Monday, March 08, 2010

Idolatry of ideology


Brother Calee and I had a phone conversation a while back in which he pronounced his suspicion that Corporate America makes regular use of religion and its various traditions as yet another means of skimming wealth off the labors of the common people.  Specifically, he was referring to the Easter holiday, making note of all the commercial endeavors geared to take advantage of a (supposedly) sacred memorial.  Think about it:  dyeing Easter eggs, buying chocolate bunny rabbits and Easter bonnets, gorging ourselves at Easter brunches.  There is money to be made.  (And let's not even mention Christmas, eh?)

Well, that got me to thinking.

Most of today's Christian holidays roughly coincide with astronomical events.  Christmas occurs near the winter solstice, while Easter and All Saint's Day (which is now called Halloween) correspond to the spring and fall equinoxes, respectively.  (I haven't been able to identify a Christian holiday that corresponds directly to the summer solstice.)

It is well-established that early Christians, in their efforts to spread the Word, co-opted Pagan holidays, which corresponded directly to these very same astronomical events, as a means of convincing Pagans that Christianity fit easily into their own customs and beliefs.  It made it much easier for missionaries to win over converts.  (Pity the poor druids and the die-hard nature worshipers who were too obstinate.  They got a real taste of Christian compassion while tied to stakes atop ghastly pyres.)

But now, is it just possible that some 1500 years later, the Christians are being beaten at their own game?  But this time, rather than some new religious doctrine, the supplanting philosophy is "free market capitalism."

I note two examples that I believe add credence to my postulate: 
  1. As I mentioned above, our society places great value on the consumption of goods during the various holiday seasons.  In fact, the holiday tradition here in the United States includes a day informally referred to as "Black Friday," which is the day that follows Thanksgiving Thursday, and is billed as the "biggest shopping day of the year."  It is the opening day of the "Christmas season." Receipts and sales activity on this day supposedly prognosticate the condition of entire economies for the coming year.  In the early Jewish days (precursor of Christianity), such forecasts were determined from the entrails of sacrificial animals.
  2. In some circles, (most particularly within the Teabag crowd, or the upper echelons of the Republican party) the term "capitalism" is pronounced in reverent tones; is held up, frankly, as holy.  The term "socialism" is vile and unholy.  For anyone to suggest that our society might have an interest in working for the common good is sacrilegious, traitorous, repugnant.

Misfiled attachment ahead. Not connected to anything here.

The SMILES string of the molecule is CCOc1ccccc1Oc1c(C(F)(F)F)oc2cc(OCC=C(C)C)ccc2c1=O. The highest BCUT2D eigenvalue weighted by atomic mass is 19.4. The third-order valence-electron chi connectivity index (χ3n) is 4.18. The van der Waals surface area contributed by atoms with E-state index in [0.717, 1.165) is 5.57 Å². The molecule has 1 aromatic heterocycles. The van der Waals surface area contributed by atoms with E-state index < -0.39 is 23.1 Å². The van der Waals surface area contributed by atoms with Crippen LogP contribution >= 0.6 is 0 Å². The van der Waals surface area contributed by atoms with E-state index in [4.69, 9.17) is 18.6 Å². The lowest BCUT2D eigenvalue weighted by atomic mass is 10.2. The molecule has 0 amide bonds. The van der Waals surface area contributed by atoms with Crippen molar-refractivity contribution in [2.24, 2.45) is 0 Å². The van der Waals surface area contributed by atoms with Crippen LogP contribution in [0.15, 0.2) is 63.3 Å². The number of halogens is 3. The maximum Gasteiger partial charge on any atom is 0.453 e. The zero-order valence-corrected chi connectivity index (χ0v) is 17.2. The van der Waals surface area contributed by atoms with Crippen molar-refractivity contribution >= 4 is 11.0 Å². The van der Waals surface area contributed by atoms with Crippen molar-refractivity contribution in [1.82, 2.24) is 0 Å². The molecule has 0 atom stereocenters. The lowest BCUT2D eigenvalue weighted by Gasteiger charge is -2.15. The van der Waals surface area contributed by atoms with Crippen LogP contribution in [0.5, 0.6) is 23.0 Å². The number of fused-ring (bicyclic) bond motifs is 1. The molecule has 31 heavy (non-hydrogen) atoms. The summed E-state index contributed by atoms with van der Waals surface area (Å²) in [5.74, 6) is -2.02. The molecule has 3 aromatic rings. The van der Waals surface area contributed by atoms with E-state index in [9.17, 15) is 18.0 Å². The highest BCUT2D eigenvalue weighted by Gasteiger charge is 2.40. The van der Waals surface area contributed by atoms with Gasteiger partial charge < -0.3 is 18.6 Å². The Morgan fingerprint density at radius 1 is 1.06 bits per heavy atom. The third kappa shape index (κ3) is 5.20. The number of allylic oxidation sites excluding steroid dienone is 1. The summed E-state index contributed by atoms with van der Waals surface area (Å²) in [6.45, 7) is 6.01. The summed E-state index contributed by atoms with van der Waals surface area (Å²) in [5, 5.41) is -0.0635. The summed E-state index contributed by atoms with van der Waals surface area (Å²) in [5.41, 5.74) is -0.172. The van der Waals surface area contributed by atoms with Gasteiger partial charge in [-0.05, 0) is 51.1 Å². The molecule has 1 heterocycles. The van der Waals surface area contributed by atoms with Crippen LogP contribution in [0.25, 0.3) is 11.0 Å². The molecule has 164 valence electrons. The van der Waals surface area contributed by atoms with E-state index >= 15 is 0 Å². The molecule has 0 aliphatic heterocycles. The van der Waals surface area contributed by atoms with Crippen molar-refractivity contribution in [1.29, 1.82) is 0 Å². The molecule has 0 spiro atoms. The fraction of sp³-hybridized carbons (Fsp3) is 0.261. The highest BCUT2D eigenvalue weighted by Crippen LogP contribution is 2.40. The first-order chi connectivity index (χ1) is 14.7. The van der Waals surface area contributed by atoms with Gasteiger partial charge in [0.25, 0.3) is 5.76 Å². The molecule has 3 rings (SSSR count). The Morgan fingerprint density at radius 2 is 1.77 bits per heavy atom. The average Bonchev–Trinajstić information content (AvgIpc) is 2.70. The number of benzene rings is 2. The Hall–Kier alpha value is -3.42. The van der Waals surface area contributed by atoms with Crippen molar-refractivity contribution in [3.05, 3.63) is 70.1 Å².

Christianity and free market capitalism are being conflated; co-identified.  (Never mind that "Sermon on the Mount" claptrap.)  Many people in the United States do not go to church; are Christian only in that they identify themselves as such.  And yet, the vast majority of Americans participate in the shopping frenzies and consumption that surround the (supposedly) Christian holidays.

If one were inclined to do so, one might suspect that Corporate America is becoming the new church.  Maybe 1500 years hence, people will be tithing their new gods with the cream of their crops.  Maybe each harvest, the best of the earth's yield will be laid at the altar of the Holy of Holies, whose symbol is the Golden Arches or the Yellow Seashell.

Are we witnessing the birth of a new religion?

(By the way, did you hear that Easter is canceled?  They found the body!)

Note:  Thanks to the anonymous commenter who pointed out my misspelling of "dyeing."  Easter eggs don't die; they get dyed.  I've corrected the error.


Dan Binmore said...

Spending money and Christianity have been conflated in certain areas for centuries. The word, "Indulgences" comes to mind. There has always been an industry that supported holidays, and that industry has always wanted to make the most amount of money possible.

However, in the longer run Christianity itself is being supplanted by secular culture. The numbers of atheist or agnostic people are increasing with every generation, the majority of those who identify as having a particular religion do not follow the dogma of that religion (abortion, gay marriage, divorce etc.) if they disagree with it.

Americans are going to experience what much of Europe has become, cultural Christians. That is the rituals of Christianity are the rituals of the culture, the origin of holidays and ceremony such as marriage, but without the belief in what the rituals represent. In the UK over 70% call themselves Christian but less than 20% regularly go to church. In Spain the numbers are more like 80% and 40%. In the USA they are more like 80% and 25%.

Anonymous said...

Anonymous said...

Christ is crucified every day by churchianity and marketeers. May his truth be resurrected from such entombment. People today have the great luxury of being able to read the Bible for one's self. It's apparent that too few who use the label "Christian" really do that...